The MR1 was an attempt by Reslosound to re-invigorate the classic RB model for a 1970s market, whilst trimming down the cost of manufacturing parts and assembly.
|Reslo MR1 and RB models|
The MR1 (left) has the same format as the RB, with the ribbon element and magnets housed in a tilting head attached to a cylindrical body that contains the transformer. The grills are now flat, rather than domed, and the custom pivot screw is replaced with a standard hex socket bolt.
|Reslo MR1 and RB|
The MR1 still usesd Reslo’s custom 3-pin connector, and still makes ground contact through the body only. One assumes that this was to ensure backward compatibility with their older mics and cables, but it seems like madness that they did not take the opportunity to switch to using XLR connectors, which were very well established by this time.
The classic stamped brass badge on the RB is replaced by a printed foil sticker that hides the join between the barrel of the mic and the cast base of the pivoting head. The sticker shouts ‘Reslo MR1’ – note that it no longer says ‘Reslosound’ – in a very trendy 1970’s style font, with fattened letters typical of the era. I am also 1970s vintage, and the label reminds me of watching programmes like Magpie on TV in my childhood!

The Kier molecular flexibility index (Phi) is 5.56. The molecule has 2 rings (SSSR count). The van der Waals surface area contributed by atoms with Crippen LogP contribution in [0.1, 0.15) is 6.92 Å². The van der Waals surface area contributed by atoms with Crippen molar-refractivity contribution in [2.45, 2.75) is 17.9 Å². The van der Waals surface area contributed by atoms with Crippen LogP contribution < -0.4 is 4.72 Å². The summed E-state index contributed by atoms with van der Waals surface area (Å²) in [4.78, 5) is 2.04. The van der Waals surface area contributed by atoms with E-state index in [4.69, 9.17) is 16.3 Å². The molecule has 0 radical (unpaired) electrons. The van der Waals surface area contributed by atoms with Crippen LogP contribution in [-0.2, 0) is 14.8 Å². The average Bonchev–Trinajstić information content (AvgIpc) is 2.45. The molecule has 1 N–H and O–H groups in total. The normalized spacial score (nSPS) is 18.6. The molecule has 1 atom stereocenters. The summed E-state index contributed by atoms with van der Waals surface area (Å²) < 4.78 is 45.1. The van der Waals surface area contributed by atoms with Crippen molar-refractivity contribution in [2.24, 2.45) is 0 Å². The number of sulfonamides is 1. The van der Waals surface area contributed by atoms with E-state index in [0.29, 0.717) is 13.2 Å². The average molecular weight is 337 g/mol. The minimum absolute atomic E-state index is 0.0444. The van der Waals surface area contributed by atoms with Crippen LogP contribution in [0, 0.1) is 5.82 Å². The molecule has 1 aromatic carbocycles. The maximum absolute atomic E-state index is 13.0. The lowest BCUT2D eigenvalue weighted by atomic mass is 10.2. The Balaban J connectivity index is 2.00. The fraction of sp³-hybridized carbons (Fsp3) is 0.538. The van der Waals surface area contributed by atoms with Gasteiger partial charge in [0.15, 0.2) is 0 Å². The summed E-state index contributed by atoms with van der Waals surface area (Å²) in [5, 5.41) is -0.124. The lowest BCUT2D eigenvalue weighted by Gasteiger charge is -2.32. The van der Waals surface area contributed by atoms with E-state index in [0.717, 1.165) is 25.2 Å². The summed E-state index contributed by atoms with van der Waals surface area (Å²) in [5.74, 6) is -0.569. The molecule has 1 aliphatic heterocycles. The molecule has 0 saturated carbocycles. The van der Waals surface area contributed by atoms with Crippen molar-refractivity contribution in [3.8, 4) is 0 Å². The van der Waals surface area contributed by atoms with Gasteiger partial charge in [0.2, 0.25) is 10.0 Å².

|Magpie – classic 70s font!|
The ribbon and motor assembly (top in the picture below) is exactly the same as the RB, but the transformer is smaller. Over time, better understanding gave rise to alloys with higher magnetic permeability, enabling smaller transformers to be made with the same inductance properties. The RB mics used a EE24/25 size core (pictured below the motor). The MR1 has a narrower body and a smaller transformer marked 4414.
|Top to bottom… Reslo MR1 motor, transformers from RB, MR1 and Xaudia|
Xaudia, as you might expect, make a suitable replacement transformer (bottom) for upgrade and impedance matching duties. 😉
Compared to the RB, I see very few MR1s, and can only conclude that they were not a great success. By the 1970s, good dynamic mics were becoming the first choice for home recording, and professional recording studios would probably favour condenser microphones for many applications. Reslosound Ltd. disappeared sometime in the 1970s, and this must have been one of the last models that they produced.